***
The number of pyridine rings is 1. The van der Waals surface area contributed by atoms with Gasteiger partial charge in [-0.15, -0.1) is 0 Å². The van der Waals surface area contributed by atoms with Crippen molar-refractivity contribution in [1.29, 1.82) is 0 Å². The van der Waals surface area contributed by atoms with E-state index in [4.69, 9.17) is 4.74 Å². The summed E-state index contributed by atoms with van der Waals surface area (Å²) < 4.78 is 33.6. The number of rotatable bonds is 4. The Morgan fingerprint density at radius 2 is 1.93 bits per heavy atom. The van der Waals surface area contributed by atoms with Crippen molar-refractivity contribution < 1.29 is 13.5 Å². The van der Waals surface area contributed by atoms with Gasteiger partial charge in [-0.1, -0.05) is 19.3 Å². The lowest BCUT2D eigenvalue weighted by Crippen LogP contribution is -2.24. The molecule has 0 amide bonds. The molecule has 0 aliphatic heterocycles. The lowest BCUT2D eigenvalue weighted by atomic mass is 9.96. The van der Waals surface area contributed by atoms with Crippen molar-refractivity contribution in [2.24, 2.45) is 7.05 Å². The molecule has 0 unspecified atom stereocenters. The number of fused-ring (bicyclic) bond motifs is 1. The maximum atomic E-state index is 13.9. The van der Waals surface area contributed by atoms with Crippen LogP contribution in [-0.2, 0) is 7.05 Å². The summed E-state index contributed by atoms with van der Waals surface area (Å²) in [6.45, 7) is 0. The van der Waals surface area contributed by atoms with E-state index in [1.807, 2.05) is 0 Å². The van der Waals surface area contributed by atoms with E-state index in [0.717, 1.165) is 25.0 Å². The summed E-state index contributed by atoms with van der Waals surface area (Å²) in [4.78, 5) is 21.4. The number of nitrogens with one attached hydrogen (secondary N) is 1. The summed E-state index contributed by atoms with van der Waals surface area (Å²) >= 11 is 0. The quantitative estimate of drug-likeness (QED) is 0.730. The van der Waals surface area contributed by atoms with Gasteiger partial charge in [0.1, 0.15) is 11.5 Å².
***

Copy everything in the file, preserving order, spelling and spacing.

The number of pyridine rings is 1. The van der Waals surface area contributed by atoms with Gasteiger partial charge in [-0.15, -0.1) is 0 Å². The van der Waals surface area contributed by atoms with Crippen molar-refractivity contribution in [1.29, 1.82) is 0 Å². The van der Waals surface area contributed by atoms with E-state index in [4.69, 9.17) is 4.74 Å². The summed E-state index contributed by atoms with van der Waals surface area (Å²) < 4.78 is 33.6. The number of rotatable bonds is 4. The Morgan fingerprint density at radius 2 is 1.93 bits per heavy atom. The van der Waals surface area contributed by atoms with Crippen molar-refractivity contribution < 1.29 is 13.5 Å². The van der Waals surface area contributed by atoms with Gasteiger partial charge in [-0.1, -0.05) is 19.3 Å². The lowest BCUT2D eigenvalue weighted by Crippen LogP contribution is -2.24. The molecule has 0 amide bonds. The molecule has 0 aliphatic heterocycles. The lowest BCUT2D eigenvalue weighted by atomic mass is 9.96. The van der Waals surface area contributed by atoms with Crippen molar-refractivity contribution in [2.24, 2.45) is 7.05 Å². The molecule has 0 unspecified atom stereocenters. The number of fused-ring (bicyclic) bond motifs is 1. The maximum atomic E-state index is 13.9. The van der Waals surface area contributed by atoms with Crippen LogP contribution in [-0.2, 0) is 7.05 Å². The summed E-state index contributed by atoms with van der Waals surface area (Å²) in [6.45, 7) is 0. The van der Waals surface area contributed by atoms with E-state index in [1.807, 2.05) is 0 Å². The van der Waals surface area contributed by atoms with E-state index in [0.717, 1.165) is 25.0 Å². The summed E-state index contributed by atoms with van der Waals surface area (Å²) in [4.78, 5) is 21.4. The number of nitrogens with one attached hydrogen (secondary N) is 1. The summed E-state index contributed by atoms with van der Waals surface area (Å²) >= 11 is 0. The quantitative estimate of drug-likeness (QED) is 0.730. The van der Waals surface area contributed by atoms with Gasteiger partial charge in [0.1, 0.15) is 11.5 Å².